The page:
THE BLOG
10/31/2014 07:24 pm ET Updated Dec 31, 2014

Black-ish : Reimagining Blackness on Television

Craig Sjodin via Getty Images

Black-ish, the new ABC sitcom created by Kenya Barris, really is one of the funniest shows on TV this season. I laughed my head off watching a marathon run of the first four episodes on demand. Now it's set to record each week on DVR. One of the things I really appreciate about Black-ish is that it takes universal issues and works them out through a genuinely African-American lens.

For example, in the pilot episode the father, Andre "Dre" Johnson, played by Anthony Anderson, is looking forward to a much-deserved promotion to Senior Vice President at a major marketing firm. He is surprised to find out he's been promoted to Senior Vice President of the Urban Division. We can all relate to wanting the promotion, but Anderson's challenge is particularly familiar within the black professional class. How do you jump the dreaded yet anticipated pigeonholing of your value and worth to an organization as a black person? How do you become just Senior VP -- not Senior VP of the Urban Division? How do you become human? The way Anderson works out this challenge is hilarious. I rolled with laughter even after the half-hour sitcom had reached its conclusion.

And then there's last week's episode, when the biracial mother, Rainbow, masterfully played by Tracee Ellis Ross, loses her young son, Jack, while shopping at a department store. It turns out Jack is hiding inside a clothes rack and is eventually found by a sympathetic officer. We can all relate to this situation. Children hide in department stores. I did the exact same thing to my own mother when I was about Jack's age. I hid between the racks at a Marshalls. But Rainbow and Dre's conundrum rears its head when they are confronted with the question: Will they spank their son? It seems simple enough, but it's not. This is a question not only of parenting but of tradition and culture.

In fact, each episode presents a universal situation that pushes a particular issue of culture within the African-American community. Ultimately, the situation presses the question: What does it means to be black?

Black-ish doesn't serve up the images and situations familiar to black poverty -- images that American consumers crave. Rather, Barris uncovers the truth of a class of black families barred from mass media since The Cosby Show. When the The Cosby Show went down, up came the flood of black buffoons -- cartoon caricatures playing stock characters from minstrel shows and "couch" dramas. (By the way, I call them "couch" dramas because the set is always anchored by a beat-up couch facing full-front, center-stage. Think Tyler Perry.)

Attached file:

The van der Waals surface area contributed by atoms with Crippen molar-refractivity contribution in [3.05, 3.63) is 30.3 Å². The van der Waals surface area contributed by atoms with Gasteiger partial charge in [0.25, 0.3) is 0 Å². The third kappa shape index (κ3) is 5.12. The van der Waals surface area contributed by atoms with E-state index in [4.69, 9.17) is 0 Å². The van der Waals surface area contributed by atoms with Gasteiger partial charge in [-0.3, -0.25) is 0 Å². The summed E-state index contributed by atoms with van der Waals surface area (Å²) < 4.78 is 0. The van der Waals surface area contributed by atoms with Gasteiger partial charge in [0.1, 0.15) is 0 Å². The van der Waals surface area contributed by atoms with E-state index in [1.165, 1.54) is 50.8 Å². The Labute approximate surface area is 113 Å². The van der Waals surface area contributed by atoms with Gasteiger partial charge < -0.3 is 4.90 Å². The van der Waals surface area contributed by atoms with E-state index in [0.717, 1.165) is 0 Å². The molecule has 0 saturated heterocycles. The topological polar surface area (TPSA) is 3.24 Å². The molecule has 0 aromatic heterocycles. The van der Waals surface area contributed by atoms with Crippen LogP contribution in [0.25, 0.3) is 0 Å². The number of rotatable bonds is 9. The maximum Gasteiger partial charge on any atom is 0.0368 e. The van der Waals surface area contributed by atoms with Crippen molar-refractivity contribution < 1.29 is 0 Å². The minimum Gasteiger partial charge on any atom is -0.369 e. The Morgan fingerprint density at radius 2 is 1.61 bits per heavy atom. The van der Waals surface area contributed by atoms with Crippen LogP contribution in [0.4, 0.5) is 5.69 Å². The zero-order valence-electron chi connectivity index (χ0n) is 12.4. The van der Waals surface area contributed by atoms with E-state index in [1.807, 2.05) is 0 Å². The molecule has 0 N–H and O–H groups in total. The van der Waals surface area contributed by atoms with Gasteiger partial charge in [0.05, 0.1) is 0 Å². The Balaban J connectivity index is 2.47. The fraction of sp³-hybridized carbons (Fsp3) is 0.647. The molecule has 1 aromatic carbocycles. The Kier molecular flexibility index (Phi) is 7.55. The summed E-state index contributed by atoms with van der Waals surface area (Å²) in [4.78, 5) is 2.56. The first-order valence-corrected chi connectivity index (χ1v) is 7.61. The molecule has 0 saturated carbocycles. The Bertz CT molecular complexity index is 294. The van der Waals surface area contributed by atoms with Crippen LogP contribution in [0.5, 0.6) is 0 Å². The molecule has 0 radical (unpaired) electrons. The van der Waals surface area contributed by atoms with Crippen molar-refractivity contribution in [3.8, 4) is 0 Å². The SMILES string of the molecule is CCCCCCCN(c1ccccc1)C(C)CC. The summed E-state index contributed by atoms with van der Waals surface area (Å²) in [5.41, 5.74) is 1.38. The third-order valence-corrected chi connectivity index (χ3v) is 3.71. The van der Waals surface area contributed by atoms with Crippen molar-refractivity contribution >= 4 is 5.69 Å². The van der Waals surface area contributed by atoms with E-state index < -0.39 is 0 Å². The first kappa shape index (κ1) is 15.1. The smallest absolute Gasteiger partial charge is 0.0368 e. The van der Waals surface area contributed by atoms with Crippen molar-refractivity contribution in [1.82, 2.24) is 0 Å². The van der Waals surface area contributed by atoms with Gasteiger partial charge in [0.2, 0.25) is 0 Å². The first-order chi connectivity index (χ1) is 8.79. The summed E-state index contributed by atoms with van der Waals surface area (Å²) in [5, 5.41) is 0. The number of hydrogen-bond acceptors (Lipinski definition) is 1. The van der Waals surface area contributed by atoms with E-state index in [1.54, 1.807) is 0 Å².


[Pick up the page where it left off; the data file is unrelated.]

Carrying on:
Then, of course, there is the multibillion-dollar market for images, stories, and music that glorifies the black gangsta. Can I just say it was a very strange day when I realized my white and Asian Christian friends knew the names and music of black rappers way more than I did? That freaked me out. Why? Because I had bought the lie. To be black is to be gangsta -- or at least an expert on the latest gangsta hip-hop album, usually produced by a white company and performed by a black man who owns a few mansions in the "Hills" somewhere.

Black-ish is a departure from buffoonery and gangstas, unless it consciously takes a dig at the stereotypes. It is a much-needed peek at African-American humanity. These are the conversations we have around the dinner table at night. When poverty is removed from the equation, these are the human and cultural concerns that rise to the surface in our families.

People weren't sure Black-ish could reach a wide audience, but the pilot episode won its Wednesday-night time slot with more than 11 million viewers.

They say humor is funny when it strikes the audience as "true." One of the main critiques of The Cosby Show when it first aired was that it wasn't realistic. But my family, with two highly respected professional parents and a gaggle of high-achieving kids, sat down every Thursday night back in the 1980s and laughed ourselves silly because, in many ways, the Cosby family was our family. The Cosby Show became one of the most popular shows of all time. Because it was so specific, it reflected the humanity of us all.

At this moment in our nation's story, when the twisted soul of America is being revealed through the daily deaths of black men at the hands of officers carrying guns and unconscious bias, Black-ish should not be merely consumed: It should be administered by intravenous intervention.

If Trayvon Martin, John Crawford III, Ezell Ford, Eric Garner, Jordan Davis, and Michael Brown tell us nothing else, we could learn from these unarmed middle-class black men that America needs to reimagine blackness -- to reimagine what it means to be human.

Lisa Sharon Harper is Senior Director of Mobilizing for Sojourners and co-author of Forgive Us: Confessions of a Compromised Faith.